How Stress Affects Your Body
Stress affects everyone. Stress happens naturally as a reaction to life and experiences. For instance, during stressful moments, your body releases hormones to increase your heart and breathing rates to prepare your muscles to respond. Stress can be beneficial for immediate short-term situations. However, experiencing long periods of stress poses many health risks. As a result, long term effects or symptoms of stress present themselves similarly for most people. But, not everyone notices every effect or symptom stress causes. Some individuals may notice more effects than others. Here is a guide to recognizing how stress affects your body.
How Stress Affects the Brain
Stress may trigger or intensify tension headaches. Chronic stress takes a toll emotionally and may lead to depression. Stress may also make falling asleep difficult and therefore lead to insomnia.
How Stress Affects the Respiratory and Cardiovascular Systems
Stress causes the breathing muscles to tense up. Therefore, you experience shortness of breath. Stress causes high blood pressure and increased heart rate. As a result, chronic stress may lead to a heart attack.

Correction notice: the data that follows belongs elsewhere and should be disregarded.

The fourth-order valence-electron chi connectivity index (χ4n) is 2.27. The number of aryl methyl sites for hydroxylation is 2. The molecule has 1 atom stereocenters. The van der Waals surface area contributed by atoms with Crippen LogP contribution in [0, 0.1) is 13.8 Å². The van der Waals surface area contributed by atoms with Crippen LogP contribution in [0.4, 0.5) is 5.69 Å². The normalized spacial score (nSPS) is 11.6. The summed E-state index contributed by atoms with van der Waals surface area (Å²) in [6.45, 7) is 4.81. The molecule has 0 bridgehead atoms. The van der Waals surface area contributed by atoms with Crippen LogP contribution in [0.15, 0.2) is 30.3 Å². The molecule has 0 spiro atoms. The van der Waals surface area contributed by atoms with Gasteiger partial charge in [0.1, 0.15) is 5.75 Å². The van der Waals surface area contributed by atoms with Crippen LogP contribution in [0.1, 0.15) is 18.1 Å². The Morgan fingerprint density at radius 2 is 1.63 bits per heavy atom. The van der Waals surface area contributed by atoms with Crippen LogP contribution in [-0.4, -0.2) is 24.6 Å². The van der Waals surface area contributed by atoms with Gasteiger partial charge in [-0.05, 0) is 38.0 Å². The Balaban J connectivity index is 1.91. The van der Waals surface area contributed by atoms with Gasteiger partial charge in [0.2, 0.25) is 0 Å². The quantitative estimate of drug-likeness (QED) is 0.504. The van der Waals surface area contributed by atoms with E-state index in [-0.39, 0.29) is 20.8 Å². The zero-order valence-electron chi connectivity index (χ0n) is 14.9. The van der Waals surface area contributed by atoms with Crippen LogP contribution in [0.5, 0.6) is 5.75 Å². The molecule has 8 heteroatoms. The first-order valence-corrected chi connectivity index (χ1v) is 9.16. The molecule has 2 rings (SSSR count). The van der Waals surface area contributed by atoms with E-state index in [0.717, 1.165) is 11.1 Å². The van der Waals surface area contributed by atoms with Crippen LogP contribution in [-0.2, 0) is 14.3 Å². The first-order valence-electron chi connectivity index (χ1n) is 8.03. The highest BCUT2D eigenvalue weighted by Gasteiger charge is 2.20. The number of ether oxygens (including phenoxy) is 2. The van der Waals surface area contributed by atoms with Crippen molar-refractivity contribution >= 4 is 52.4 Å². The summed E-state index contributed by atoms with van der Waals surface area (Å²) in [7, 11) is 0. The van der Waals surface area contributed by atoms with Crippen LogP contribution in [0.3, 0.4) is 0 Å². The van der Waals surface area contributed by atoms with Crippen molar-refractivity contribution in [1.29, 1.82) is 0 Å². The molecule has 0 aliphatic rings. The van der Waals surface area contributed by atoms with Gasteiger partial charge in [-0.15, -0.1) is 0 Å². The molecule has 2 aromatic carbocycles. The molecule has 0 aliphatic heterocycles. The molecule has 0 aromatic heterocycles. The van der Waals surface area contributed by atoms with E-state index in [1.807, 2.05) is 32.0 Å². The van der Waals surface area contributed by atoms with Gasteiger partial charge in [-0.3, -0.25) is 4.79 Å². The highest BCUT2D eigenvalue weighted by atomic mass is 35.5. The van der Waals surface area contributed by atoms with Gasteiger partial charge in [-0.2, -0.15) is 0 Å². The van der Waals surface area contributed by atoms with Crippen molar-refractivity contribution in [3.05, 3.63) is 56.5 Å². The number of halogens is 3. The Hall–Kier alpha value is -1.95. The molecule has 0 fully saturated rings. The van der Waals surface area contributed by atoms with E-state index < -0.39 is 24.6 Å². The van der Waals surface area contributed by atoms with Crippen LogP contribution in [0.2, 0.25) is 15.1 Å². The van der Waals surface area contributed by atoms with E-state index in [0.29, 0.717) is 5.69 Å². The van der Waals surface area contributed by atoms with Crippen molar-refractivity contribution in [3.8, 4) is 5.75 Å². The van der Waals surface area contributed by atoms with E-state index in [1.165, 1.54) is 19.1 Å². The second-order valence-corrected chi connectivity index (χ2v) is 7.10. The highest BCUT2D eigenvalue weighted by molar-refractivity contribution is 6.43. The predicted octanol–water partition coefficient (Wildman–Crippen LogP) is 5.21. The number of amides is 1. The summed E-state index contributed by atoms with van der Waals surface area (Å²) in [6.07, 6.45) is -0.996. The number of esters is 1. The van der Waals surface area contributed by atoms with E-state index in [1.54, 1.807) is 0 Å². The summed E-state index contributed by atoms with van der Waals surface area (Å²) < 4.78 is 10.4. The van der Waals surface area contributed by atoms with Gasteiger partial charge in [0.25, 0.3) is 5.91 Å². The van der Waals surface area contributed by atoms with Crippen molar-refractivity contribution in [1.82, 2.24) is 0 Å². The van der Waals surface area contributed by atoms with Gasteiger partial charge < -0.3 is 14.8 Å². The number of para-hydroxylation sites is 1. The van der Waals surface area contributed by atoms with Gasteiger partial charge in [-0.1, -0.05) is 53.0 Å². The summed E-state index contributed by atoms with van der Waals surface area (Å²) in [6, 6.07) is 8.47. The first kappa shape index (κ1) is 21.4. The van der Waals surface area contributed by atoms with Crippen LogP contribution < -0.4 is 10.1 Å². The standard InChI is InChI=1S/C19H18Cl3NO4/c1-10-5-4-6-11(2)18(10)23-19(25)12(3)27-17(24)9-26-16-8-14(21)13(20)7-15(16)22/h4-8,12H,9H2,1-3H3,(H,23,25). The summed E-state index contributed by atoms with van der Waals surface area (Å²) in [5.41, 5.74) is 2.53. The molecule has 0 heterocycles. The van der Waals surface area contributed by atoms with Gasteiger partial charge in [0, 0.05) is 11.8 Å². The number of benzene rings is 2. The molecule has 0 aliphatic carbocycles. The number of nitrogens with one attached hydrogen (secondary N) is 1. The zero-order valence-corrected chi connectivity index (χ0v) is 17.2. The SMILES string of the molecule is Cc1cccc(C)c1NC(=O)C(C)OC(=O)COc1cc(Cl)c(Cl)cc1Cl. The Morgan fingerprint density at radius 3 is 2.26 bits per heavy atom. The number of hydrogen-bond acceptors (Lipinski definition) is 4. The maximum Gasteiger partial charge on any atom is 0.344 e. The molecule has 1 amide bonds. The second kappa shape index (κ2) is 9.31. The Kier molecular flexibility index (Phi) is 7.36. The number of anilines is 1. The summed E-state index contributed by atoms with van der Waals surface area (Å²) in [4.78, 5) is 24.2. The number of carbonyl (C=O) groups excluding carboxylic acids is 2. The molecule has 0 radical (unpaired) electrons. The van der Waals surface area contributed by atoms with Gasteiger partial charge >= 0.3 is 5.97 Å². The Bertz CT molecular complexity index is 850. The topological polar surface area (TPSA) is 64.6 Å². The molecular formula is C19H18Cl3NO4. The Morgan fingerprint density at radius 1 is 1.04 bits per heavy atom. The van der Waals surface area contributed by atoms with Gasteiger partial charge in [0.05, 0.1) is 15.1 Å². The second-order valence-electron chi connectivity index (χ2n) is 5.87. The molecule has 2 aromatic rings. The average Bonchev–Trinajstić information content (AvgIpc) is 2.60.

How Stress Affects the Digestive System
Stomach acid production increases due to stress, causing or intensifying heartburn. Stress may lead to high blood sugar as stress causes the liver to release extra sugar in the bloodstream. Additionally, stress may cause stomachaches, nausea, and other related issues.
How Stress Affects the Immune System
Stress triggers the immune system. In immediate scenarios, this trigger helps your body avoid infections and heal wounds. Over longer periods of time, the stress hormones weaken the immune system. When the immune system weakens, your body suffers. People experiencing chronic stress become more prone to illnesses and infections.
Symptoms of Chronic Stress
Chronic stress symptoms include irritability, anxiety, illness, depression, headaches, and insomnia.
What This Means for Your Life Insurance
During the purchase of life insurance, you may be subject to underwriting. The underwriting process assesses and determines your best rate class based on many factors, including health. The better your rate class, the less your life insurance costs, and vice versa. Stress may lead to health risks, causing a worse rate class and thereby increasing your life insurance costs. In conclusion, you need to manage your stress levels so you receive a better rate class.
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